It seemed like the local fundraisers were in overdrive on Tuesday, October 25, evening. Over at the Dallas Country Club, Children’s Medical Center Foundation’s Brent Christopher was johnny-on-the-spot when the doors opened for Les Femmes du Monde’s 2016 Couple of the Year Awards Dinner. It was the first time that the organization had honored a couple, let alone a man. And that couple was Nancy and Herbert Hunt, who have been married 65 years resulting in six children, 16 grandchildren and 20 great-grandchildren.
No sooner did he congratulate Les Femmes on their selection, than he was off to the Crescent for another Children’s event. Luckily, Children’s Bill Braem and his bride Kathy Braem were on the scene representing Children’s, which one was of the evening’s beneficiaries.
Also on hand was the other beneficiary, World Affairs Council of Dallas/Fort Worth represented by President/CEO Jim Falk, Marj Waters, Venise Stuart, Ramona Jones and loads of Hunts.
At one point in the reception, Event Chair Mary Lee Cox recalled to Barbara Hunt Crow how she had also chaired the fundraiser when Herbert’s sister, Caroline Rose Hunt, was honored in 1988.
To get the program underway Mary Lee, who could hardly be seen behind the podium, introduced emcee Scott Murray. Despite protests from Scott, Mary Lee reeled off his numerous awards and accomplishments. When Scott finally got hold of the mic, he asked, “Do you all know my agent — Mary Lee?”
Following the invocation by Highland Park Presbyterian Church Senior Pastor Rev. Bryan Dunagan and dinner (Caesar salad, panko herb crusted chicken with garlic mashed potato, baby carrots, broccolini with boursin lemon cream and desserts of chocolate caramel cake or lemon meringue cake), Scott read a proclamation from Highland Park Mayor Joel Williams III making October 25 Nancy and Herbert Hunt Day.
Washington and Lee alumnus Jim Falk told the group how fellow Washington and Lee alumnus Herbert had offered to step in for a fraternity brother who was unable to drive to Hollins College for a blind date. Herbert volunteered because he had heard the date was cute and sharp. It turned out to be Nancy…”and the rest is history.”
Keeping on schedule, the award was presented to the Hunts, but opening it proved to be a challenge thanks to the gift wrap, ribbons and tape. At one point, Herbert told the audience, “My wife always saves the ribbons. We’re not going to save the paper tonight.”
Finally a piece of crystal was produced with the inscription, “Les Femmes du Monde to Nancy and Herbert Hunt, Couple of the Year 2016.”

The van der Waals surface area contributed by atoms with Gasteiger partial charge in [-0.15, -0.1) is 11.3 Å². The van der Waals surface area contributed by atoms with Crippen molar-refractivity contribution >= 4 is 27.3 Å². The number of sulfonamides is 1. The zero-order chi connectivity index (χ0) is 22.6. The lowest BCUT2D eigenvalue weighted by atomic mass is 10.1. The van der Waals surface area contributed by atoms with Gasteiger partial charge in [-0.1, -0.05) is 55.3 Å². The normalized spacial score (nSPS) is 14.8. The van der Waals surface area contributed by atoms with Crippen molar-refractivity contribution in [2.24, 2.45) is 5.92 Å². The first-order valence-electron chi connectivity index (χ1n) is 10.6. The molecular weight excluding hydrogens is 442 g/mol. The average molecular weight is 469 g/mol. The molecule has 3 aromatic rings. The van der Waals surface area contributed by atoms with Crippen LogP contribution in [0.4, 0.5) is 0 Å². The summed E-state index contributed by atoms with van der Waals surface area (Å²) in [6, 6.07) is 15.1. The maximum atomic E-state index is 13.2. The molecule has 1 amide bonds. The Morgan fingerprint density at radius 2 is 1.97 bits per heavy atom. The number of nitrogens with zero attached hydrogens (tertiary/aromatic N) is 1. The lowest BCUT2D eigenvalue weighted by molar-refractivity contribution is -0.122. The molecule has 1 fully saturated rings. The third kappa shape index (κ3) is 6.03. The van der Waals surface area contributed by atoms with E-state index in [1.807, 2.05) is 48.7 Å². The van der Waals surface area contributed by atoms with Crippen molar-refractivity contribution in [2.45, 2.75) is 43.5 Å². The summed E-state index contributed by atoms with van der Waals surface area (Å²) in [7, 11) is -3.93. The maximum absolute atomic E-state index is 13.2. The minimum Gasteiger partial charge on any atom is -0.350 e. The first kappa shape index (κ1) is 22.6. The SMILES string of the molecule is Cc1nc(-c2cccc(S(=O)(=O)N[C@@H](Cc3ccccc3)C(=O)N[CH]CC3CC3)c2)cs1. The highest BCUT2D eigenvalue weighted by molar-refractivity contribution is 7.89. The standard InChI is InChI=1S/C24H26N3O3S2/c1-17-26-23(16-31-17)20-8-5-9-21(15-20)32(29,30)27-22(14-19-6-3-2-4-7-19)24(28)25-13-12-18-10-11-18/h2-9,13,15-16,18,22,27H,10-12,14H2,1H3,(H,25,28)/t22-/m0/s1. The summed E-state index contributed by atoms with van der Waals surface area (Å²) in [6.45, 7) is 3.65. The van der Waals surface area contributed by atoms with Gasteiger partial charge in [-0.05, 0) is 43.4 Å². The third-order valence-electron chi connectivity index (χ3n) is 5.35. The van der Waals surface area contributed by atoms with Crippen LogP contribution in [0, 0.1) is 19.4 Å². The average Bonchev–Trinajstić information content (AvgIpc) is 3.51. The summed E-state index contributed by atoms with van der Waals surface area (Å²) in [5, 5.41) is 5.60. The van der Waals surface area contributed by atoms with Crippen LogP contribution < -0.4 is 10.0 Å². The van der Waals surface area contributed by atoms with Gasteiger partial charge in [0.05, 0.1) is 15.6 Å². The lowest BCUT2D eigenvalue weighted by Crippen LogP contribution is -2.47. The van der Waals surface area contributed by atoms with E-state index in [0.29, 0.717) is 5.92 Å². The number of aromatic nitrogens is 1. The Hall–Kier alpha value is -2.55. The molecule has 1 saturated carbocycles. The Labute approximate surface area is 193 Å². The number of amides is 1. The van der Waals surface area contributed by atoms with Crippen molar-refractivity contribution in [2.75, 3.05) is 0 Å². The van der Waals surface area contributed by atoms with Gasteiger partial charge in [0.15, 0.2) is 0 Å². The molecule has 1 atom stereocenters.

Herbert then told the guests, “One of the great things about having children and family is you get a lot of advice. And on the way to the restroom, the advice from Bruce Hunt was, ‘Keep it short.’”
And that he did saying, “Thank you, thank you, thank you and I appreciate all of your coming.”
He stressed that family was all important to Nancy and himself, but with a twinkle in his eye, he added, “Even though I can’t remember all those great-grandchildren’s names.”
Keynote speaker/Congressman Joe Barton started off by telling Herbert, “I can top what Bruce Hunt told you. Doug Hunt told me, ‘You don’t have to talk if you don’t want to.’ So, this isn’t going to be long.”
Having known Herbert over the years, Joe admitted that he had to do a bit of research on Nancy, who prefers to stay out of the limelight. In asking her what she was most proud of, Nancy replied her family. He also discovered her love for dogs, especially Yorkshire Terriers.
Joe decided to delve a little deeper and checked with the kids, learning that she was known as “Grand Nana.” He also found out that years ago, she was having a rough time teaching her three-year-old daughter to read. After checking with medical experts, she discovered the youngster had dyslexia. That led her to find out that Herbert also had it.
As for Herbert, Joe had wondered why the son of oilman H.L. Hunt chose to go to Washington and Lee instead of Texas A&M, the University of Texas, or even the University of Arkansas. Herbert told him that his late mother, Lyda Hunt, had been on the board of Mary Baldwin and the girls there dated the Washington and Lee boys, “So that’s where you’re going to go.”
Following his mother’s orders, Herbert arrived at Washington and Lee prepared to major in geology. The only problem was that there were only two geology professors on staff, and they were strong on coal but not so regarding oil. That became evident when H.L. started questioning the professors, who were stumbling with their answers. Herbert interrupted with the right information, to which H.L told his son to “shut up,” because he wanted to find out what the professors knew.
For his class project, Herbert was to go to Louisiana and survey a site that his dad would drill. Following his legwork, he went to H.L. with the information and asked him about drilling. H.L. asked Herbert if he had the money for the operation and Herbert told his father that it would cost his entire life savings. H.L.’s response: “Welcome to the oil business.”
Joe said that of all the leaders and millionaires he had met during his 30 years in Congress, he had never met a more down-to-earth or self-effacing man than Herbert Hunt. The congressman concluded his remarks saying that neither Herbert, his late brother Bunker Hunt, nor any of the Hunt children had ever asked to do anything that wasn’t right for America.